THE CABLE

Andrew Hallidie is considered the father of the cable car, although he was not the only inventor to dabble in the use of cable as a means of transportation. Hallidie and his father both held several patents for the manufacture and use of cable, or wire rope as it was called. Wire rope served a number of purposes in the mines of California, Nevada and other western mining centers in the latter half of the 19th century. Woven much like hemp rope—but much stronger—it ranged in gauges from the thickness of a hair to a finger, and was used to transport ore from the mines, equipment and supplies to the mines, and occasionally passengers as well, who both trembled and wondered at the breathtaking views they saw from the aerial trams operating on the wire ropes.

The first commercial success of wire rope was in England when, in 1830, George Binks convinced the Royal Navy to replace hemp rope on its fleet of ships with wire rope. Binks was joined shortly after by Andrew Smith, a Scot, who held patents on several improved varieties of wire rope and was incidentally the father of young Andrew, who took the name Hallidie from his godfather Sir Andrew Hallidie, royal physician to the court of Queen Victoria.

Across the water in the United States, John A. Roebling, who would later build the Brooklyn Bridge, was manufacturing wire rope at his factory in Pennsylvania, in 1840. Roebling’s company expanded, as did the demand for wire rope, until it became one of the largest producers of iron and steel rope used in building bridges during the 19th century. One of Roebling’s friends and competitors, Peter Cooper, began dabbling in aerial tramways to transport materials for factories on the East Coast.

Hallide developed the first successful aerial tramways in the West, after a few years of drifting from camp to camp working claims, narrowly avoiding disasters both natural and manmade, and briefly running a restaurant at Michigan Bluff in the Mother Lode. Then in 1855, young Hallidie built a wire suspension bridge and aqueduct 220 feet long at Horse Shoe Bar on the Middle Fork of the American River. A year later he built a flume near Gray Eagle Bar that transported ore to a quartz mill 1100 feet up a hill. The cars operated along Hallidie’s wire rope, which replaced regular rope, by gravity, the loaded cars pulling empty ones up to the mill as they went down. Hallidie manufactured rope for this project consisting of three spliced pieces one-eighth of an inch thick, 1200 feet long, which lasted for two years as opposed to 75 days for the previous type used.

In 1857 Hallidie left the Mother Lode and returned to San Francisco where he set up a factory on the corner of Mason and Chestnut Streets to manufacture wire rope. In addition to aerial tramways, his rope was used to build suspension bridges across creeks and rivers throughout northern California. He was often away from the City on his bridge projects until in 1865 he returned to San Francisco and focused his energies entirely on manufacturing and perfecting wire rope. The discovery of the Comstock Lode in Nevada increased the need for wire rope. The City became a major industrial center for mining operations in the 1860s and Hallidie prospered, becoming a leading entrepreneur, citizen, and in 1868 President of the prestigious Mechanic’s Institute.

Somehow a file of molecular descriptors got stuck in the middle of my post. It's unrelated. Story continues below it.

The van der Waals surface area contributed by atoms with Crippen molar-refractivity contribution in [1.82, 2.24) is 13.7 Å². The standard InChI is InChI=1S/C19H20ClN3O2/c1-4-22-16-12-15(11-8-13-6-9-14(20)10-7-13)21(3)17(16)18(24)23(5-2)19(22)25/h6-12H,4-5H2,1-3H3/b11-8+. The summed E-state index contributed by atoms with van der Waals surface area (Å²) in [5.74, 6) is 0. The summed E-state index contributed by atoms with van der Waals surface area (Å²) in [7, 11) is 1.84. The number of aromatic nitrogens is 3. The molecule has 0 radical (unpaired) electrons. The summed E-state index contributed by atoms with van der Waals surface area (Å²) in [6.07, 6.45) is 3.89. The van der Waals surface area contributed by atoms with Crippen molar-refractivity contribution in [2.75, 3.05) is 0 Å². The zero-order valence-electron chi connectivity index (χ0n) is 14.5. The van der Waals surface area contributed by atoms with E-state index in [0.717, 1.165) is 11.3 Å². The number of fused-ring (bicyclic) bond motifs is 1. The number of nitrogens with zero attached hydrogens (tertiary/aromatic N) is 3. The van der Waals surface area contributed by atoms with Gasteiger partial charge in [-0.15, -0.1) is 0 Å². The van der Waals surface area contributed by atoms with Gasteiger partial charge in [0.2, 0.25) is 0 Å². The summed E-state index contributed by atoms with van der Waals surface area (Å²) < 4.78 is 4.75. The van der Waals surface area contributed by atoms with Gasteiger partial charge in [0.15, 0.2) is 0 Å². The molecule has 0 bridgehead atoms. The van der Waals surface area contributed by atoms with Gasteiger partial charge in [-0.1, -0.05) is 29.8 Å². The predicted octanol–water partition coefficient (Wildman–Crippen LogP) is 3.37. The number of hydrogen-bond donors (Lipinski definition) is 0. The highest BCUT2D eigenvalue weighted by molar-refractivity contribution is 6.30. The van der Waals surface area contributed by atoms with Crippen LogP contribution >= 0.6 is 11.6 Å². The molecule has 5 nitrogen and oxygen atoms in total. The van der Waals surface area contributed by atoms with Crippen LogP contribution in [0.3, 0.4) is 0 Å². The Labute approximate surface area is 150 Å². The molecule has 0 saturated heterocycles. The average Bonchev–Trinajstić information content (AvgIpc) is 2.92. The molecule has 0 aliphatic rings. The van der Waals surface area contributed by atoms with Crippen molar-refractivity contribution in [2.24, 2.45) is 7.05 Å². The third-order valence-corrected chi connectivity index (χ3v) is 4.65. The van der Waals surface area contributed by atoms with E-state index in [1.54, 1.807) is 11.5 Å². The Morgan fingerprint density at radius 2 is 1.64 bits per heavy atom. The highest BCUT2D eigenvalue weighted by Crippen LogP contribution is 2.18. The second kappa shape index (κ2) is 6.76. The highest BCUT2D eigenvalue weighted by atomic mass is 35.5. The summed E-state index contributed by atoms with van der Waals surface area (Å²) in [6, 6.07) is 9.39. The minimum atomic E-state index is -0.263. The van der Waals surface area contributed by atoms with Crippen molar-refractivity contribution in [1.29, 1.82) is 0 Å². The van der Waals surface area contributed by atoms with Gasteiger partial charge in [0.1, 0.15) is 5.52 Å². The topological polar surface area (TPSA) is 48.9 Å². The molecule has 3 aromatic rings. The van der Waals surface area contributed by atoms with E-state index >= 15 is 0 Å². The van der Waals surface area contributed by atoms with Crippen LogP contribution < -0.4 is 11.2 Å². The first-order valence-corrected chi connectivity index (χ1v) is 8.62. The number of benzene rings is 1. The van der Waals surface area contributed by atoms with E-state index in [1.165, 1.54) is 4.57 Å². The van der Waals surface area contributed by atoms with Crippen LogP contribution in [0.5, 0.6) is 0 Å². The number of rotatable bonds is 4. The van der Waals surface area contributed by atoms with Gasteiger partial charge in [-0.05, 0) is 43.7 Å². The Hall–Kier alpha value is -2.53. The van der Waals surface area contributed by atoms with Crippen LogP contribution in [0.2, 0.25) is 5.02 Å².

It was also about this time that Hallidie began to implement a scheme for urban transportation he had been pondering for some time, based upon his use of wire rope for aerial tramways transporting material up steep mountainsides and across gorges. He worked on improving the tensile strength and flexibility of his wire to develop an “endless” wire rope that could be would around large pulleys, which could then provide continuous underground propulsion for a car that could be attached or released at will from the cable. Hallide took out a patent for this “Endless Wire Ropeway” and for the next decade or so dominated the construction of tramways at mines across the west. However, it was the implementation of his Endless Wire Ropeway for moving streetcars in San Francisco that brought him lasting fame and a place in the history books.


The cable used in the present system measures 1 1/4 inches in diameter, is made of steel with a hemp center to increase flexibility, and varies in length - the California (21,700 feet), Hyde (16,000 feet), Mason (10,300 feet), and Powell (9,300 feet). The cable itself is composed of six steel strands of 19 wires each that are wrapped around the sisal rope center. It has an average life of 6 to 8 months, and if it becomes worn, the system is shut down at night and a splice is made in the powerhouse.


If a cable should break, which is very rare, the splice is made temporarily out along the line, then run back into the powerhouse where a permanent splice is made. The cable is lubricated to reduce wear and friction; for over a century pine tar was used, giving the cable car lines a distinctive—and now nostalgic—smell, but after the 1982 restoration a synthetic lubricant was substituted.

The
Cable